There aren’t many couples who are able to celebrate a milestone quite like Alan and Cynthia Lock’s. As of July 19, the Havant couple have been married a full 70 years.
‘We get along, don’t we?’ Cynthia, 90, laughs, turning to her husband.
‘Yeah, we plod along,’ her 91-year-old husband responds in a similar manner.
Alan was born and bred in Portsmouth, but he first bumped into Cynthia – who was raised near Bath – in 1944, when he was stationed at RAF Locking, in Weston-Super-Mare.
‘My friend Doreen went off with Alan’s friend Eric for a while, and then it didn’t materialise, but we went on,’ Cynthia says.
‘His hair was fair and he had these blue eyes which seemed to just stand out, and he was in his uniform.’
‘I had wicked thoughts! jokes Alan. ‘She was not a bad-looking girl.’
With the post-war spirit not quite in full effect, Alan and Cynthia enjoyed modest dates such as trips to the cinema, before tying the knot in 1947.
‘I was nervous, and I couldn’t wear white because we were still on rations,’ says Cynthia, who instead wore a dusty pink outfit. ‘But my mum did what she could to provide for the day.’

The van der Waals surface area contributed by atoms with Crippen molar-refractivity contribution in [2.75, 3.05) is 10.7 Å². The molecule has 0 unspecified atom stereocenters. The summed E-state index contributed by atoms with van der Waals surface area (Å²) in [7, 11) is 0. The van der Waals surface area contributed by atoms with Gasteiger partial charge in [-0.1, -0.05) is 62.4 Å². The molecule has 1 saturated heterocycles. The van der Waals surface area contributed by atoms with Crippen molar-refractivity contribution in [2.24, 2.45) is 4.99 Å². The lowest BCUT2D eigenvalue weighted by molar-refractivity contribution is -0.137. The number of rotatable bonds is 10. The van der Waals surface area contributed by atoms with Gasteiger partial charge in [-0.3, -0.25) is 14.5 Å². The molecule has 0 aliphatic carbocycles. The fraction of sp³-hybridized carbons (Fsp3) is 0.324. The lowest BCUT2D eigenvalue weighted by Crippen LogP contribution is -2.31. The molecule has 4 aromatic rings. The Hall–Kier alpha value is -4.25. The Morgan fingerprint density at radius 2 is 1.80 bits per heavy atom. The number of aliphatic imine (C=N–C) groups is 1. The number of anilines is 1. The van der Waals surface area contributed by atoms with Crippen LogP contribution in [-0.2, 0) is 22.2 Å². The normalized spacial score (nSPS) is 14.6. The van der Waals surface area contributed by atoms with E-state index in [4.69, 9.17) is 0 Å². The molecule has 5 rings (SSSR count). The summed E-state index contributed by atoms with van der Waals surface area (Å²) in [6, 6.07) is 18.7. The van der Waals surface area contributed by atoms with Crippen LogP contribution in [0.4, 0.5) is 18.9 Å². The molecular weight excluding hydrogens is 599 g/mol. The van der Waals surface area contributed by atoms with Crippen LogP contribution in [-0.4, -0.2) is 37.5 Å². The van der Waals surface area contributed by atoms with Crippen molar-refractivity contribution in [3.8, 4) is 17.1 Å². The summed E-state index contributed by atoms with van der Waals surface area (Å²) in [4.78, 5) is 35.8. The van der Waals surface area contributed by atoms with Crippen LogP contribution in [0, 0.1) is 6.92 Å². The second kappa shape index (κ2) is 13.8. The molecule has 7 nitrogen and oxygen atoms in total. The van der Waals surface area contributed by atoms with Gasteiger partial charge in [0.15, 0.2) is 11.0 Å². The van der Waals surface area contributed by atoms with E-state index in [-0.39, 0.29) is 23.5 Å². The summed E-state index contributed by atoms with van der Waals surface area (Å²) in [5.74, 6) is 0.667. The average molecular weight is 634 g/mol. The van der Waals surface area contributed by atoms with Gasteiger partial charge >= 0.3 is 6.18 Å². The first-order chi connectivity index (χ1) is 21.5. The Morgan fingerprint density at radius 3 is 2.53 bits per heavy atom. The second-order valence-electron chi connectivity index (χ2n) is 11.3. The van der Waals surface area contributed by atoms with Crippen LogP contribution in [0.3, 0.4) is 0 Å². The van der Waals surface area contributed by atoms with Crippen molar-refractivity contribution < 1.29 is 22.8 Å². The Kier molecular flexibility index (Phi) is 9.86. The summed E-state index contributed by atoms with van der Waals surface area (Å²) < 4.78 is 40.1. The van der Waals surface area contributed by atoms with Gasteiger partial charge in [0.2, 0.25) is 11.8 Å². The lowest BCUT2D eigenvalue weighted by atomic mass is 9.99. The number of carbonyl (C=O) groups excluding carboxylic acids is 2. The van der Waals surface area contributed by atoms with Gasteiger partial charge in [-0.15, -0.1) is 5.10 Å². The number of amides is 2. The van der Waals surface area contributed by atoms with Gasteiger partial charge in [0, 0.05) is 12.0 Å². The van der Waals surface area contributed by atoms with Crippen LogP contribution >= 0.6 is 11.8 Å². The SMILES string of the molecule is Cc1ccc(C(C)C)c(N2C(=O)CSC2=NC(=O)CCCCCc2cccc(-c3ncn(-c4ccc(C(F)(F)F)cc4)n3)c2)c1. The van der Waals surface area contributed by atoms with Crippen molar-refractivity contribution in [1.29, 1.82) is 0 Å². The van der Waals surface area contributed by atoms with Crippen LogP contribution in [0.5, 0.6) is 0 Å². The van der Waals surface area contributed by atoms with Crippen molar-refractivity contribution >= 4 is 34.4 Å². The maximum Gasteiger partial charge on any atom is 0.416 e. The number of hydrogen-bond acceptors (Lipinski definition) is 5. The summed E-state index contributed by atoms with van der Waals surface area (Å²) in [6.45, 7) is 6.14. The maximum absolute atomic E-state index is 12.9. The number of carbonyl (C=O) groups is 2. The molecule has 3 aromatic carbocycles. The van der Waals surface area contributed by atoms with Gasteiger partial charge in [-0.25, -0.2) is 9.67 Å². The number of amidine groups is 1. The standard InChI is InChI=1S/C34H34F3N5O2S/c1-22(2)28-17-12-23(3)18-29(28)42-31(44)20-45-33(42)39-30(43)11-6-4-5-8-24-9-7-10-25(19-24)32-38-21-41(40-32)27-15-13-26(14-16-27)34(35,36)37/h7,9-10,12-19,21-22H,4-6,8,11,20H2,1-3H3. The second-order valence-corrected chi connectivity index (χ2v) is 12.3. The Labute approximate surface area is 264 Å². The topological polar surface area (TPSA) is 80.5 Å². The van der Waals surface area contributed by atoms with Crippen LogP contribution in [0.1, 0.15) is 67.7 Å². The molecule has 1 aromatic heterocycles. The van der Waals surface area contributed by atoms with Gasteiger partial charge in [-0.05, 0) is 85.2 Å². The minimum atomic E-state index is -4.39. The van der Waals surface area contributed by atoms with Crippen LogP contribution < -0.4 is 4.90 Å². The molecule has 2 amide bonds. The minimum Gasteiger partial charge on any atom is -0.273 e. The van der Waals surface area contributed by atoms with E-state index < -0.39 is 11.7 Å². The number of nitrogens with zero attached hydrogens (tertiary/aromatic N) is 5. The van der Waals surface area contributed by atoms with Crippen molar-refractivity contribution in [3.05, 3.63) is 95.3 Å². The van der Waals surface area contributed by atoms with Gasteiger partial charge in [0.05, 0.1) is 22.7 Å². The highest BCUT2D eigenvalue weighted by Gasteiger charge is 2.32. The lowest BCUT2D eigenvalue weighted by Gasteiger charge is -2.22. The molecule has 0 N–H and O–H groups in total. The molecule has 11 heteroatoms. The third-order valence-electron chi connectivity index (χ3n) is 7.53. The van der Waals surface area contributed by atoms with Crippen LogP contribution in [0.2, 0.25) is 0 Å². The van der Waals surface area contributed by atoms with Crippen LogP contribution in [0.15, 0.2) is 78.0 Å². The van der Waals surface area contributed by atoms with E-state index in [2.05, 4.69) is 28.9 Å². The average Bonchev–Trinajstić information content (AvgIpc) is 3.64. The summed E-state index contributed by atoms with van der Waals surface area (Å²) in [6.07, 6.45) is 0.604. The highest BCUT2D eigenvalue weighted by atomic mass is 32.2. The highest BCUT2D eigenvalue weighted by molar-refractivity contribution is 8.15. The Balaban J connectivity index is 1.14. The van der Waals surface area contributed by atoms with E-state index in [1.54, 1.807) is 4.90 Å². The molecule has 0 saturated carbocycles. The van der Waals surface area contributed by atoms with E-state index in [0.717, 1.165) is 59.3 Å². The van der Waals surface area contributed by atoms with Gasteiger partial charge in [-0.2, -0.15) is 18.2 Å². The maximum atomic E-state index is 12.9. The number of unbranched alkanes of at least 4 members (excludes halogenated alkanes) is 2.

‘The night before we got married, I went to the local pub,’ admits Alan. ‘I felt awful the morning of the wedding!
He adds: ‘Cynthia looked lovely in her dress.’
After honeymooning in Paignton, Devon, the couple moved to Portsmouth as soon as they were married. They first lived in a naval hut in West Leigh before moving to Holybourne Road in Havant, where they have lived since 1954.
The couple had two children - their son Geoff is now 69, but their daughter Jill sadly died 37 years ago from a brain tumour, at the age of 22.
‘She’s always on our mind, even after all these years,’ says Cynthia. ‘You don’t really expect your children to go before you, do you?’
Alan spent 10 years working in the dockyard, before taking jobs at Vickers Systems and Colts, the latter of which he spent 25 years at as an assembly fitter. Meanwhile, Cynthia worked in a variety of evening jobs, including making Goodmans speakers on the production line.
‘They’d do anything for you,’ says Maureen Treagust, Alan and Cynthia’s former daughter-in-law, who says she knows them better than her own parents. ‘I still call them my mum and dad.’
Alan and Cynthia’s family has since expanded to include two grandsons, as well as two great-grandchildren – 12-year-old Mason and nine-year-old Layton – who they celebrated their platinum wedding with at a barbecue.
‘We don’t row or anything like that,’ Cynthia says upon being asked what the secret is to a long and prosperous marriage. ‘We don’t always see eye-to-eye, but every couple is like that. It’d be boring otherwise!’
‘She’s got a very caring nature,’ says Alan of his wife, who responds: ‘He’s always been good to me, even if he can’t hear me very well these days!’